Outlawing Templated Notes in the Electronic Health Record

It was just a matter of time until this would happen.

Buried in the middle of this New York Times article on The Ups and Downs of Electronic Medical Records is the observation that a Medicare administrative contractor dubbed National Government Services has announced that it, on behalf of CMS, will “deny payment” for medical services that are documented in an electronic health record (EHR) using “cloned documentation.”

The topic was covered more than 2 years ago. “Cloned documentation” is the widespread practice of copying, pasting past documentation in an EHR into the current encounter record to inflate the recorded patient evaluation to primarily justify a higher payment. Thanks to this OIG report, the Feds have figured out that the true value proposition for an EHR is not “meaningful use” but wasteful abuse.

In addition to congratulating the Times for their crack cutting-edge reporting, here is a prediction…

1. The mere threat of payment denials and the possibility of sanctions will prompt health administrators everywhere to announce at medical staff meetings that “cloned” notes are verboten.

2. Until the “templated note” functionality is deleted in future EHR software updates, physicians will respond to this latest edict from their administrators in the traditional manner: they’ll ignore it.

3. Once the cloned note option is no longer available in the course of a patient encounter and physicians actually have to manually type out much of their encounter notes, patients will wonder why their docs are spending even MORE time staring at the computer screens and less time talking to them.

4. As clinic work flows get even more gummed up and waiting lists expand, outfits like National Government Services will announce that it will deny payment for documented medical services that are not provided in a timely manner.

Silly you say? Think again.

Jaan Sidorov, MD, is a primary care internist and former Medical Director at Geisinger Health Plan with over 20 years experience in primary care, disease management and population-based care coordination. He shares his knowledge and insights at Disease Management Care Blog, where this post first appeared.

12 replies »

  1. Remember how EMR’s were sold to us as “you see fewer patients, but with cut and paste you can meet the requirements for higher codes for the patients yo do see?”

    Bait, meet switch.

  2. There is a distinction to be made between copy/paste a previous providers note into your own VS templated documentation
    and It does not seem to be being made.

  3. Don’t blame the HIT community. The $20 whore here was the medical professional societies.

  4. I have been on emr for over ten years, the selling points were the ability to increase coding, easy documentation via template, would be mandated at some point by payors and gov’t.

    Fast forward 10 years, all those aspects of the emr are now being used against use. Thank you HIT community

  5. The systems were certified by the feds…i am happy to just dictate. They wanted the data to be interoperable and transferable. It is a big pain in the butt for us real docs.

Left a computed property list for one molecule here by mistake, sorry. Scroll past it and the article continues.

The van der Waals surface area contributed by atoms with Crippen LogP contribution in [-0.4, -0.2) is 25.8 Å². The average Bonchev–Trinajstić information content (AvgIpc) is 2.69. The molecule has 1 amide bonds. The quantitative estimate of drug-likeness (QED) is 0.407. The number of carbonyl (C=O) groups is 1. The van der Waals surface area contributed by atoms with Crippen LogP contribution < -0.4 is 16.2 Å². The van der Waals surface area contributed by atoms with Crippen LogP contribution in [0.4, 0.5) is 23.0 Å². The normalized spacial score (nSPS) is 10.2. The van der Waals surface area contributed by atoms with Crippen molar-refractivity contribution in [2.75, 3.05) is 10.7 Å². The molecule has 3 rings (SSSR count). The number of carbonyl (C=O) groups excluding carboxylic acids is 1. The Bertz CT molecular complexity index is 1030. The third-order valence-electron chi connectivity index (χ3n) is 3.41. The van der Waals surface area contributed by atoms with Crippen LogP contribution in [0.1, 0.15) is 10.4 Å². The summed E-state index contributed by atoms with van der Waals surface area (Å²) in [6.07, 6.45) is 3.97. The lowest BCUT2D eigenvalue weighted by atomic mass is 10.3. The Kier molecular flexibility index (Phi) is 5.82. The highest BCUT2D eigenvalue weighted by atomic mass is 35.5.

6. I have performed and then written, dictated or templated the same ‘normal’ comprehensive physical examination since I have been in practice. The vitals, gender specific differences and basic physical descriptors are of course unique, however the use of templated PhEx has saved me time and provided reproducible accuracy.

    If I were to de-evolve back to written notes, the content would be no different, what is the difference then other than more and less accurate work?

  7. Dictation (with or without NLP) is still a great solution if you have no need for consistent sets of structured data based on best practices and have no need to improve physicians efficiency and capacity. Meaningful use is just the tip of the iceberg as far as requiring real data. Just wait, the need for more data at the same time as the fees for services system wanes, a lot of obsolete approaches are going to implode.

  8. I think this problem is one created by physicians, in collaboration with maybe somewhat inconsiderate introduction of EMR.

    I think that “note bloat” and improper use of template is a real problem for complex patients. As long as we do not have good alternatives that have been a good track record for the specialty/patient population at hand, physicians should just go back and dictate notes. EMR does not mean that physicians must use templates or history checklists (not Gawandes checklists, in case someone wonders) – our entire institution (which is os meaningful in its EMR use) uses mostly dictated notes in outpatient care, and copying and pasting appears limited and reasonable. In other words, you can document just fine with an EMR if you want to.

  9. Outlawing templated notes in the EHR either means more doctors as distracted data trolls seeing fewer patients with more work, or it is time to go to Medical Care Coordinators™ who remotely do the data entry/management and free up doctors to be doctors who can see more patients with less total work. This is far more productive and less intrusive than pen paper and collects the data needed to improve care.
    But… old habits and obsolete EHR systems/processes die hard.

  10. The Dichotomy is very well put. Damned if you do, damned if you don’t.

    One of the biggest impediments to adoption of EMR has been reduction in productivity versus paper and pen.

    But, just like everything else, it is so easy to blame the tools and technology for all the malaise affecting healthcare. If the intent is to ‘overcode’, then nothing can stop the providers from doing so. You remove ‘templates’, there will be something else that they will figure out.

    Un-Templating is obviously not the solution.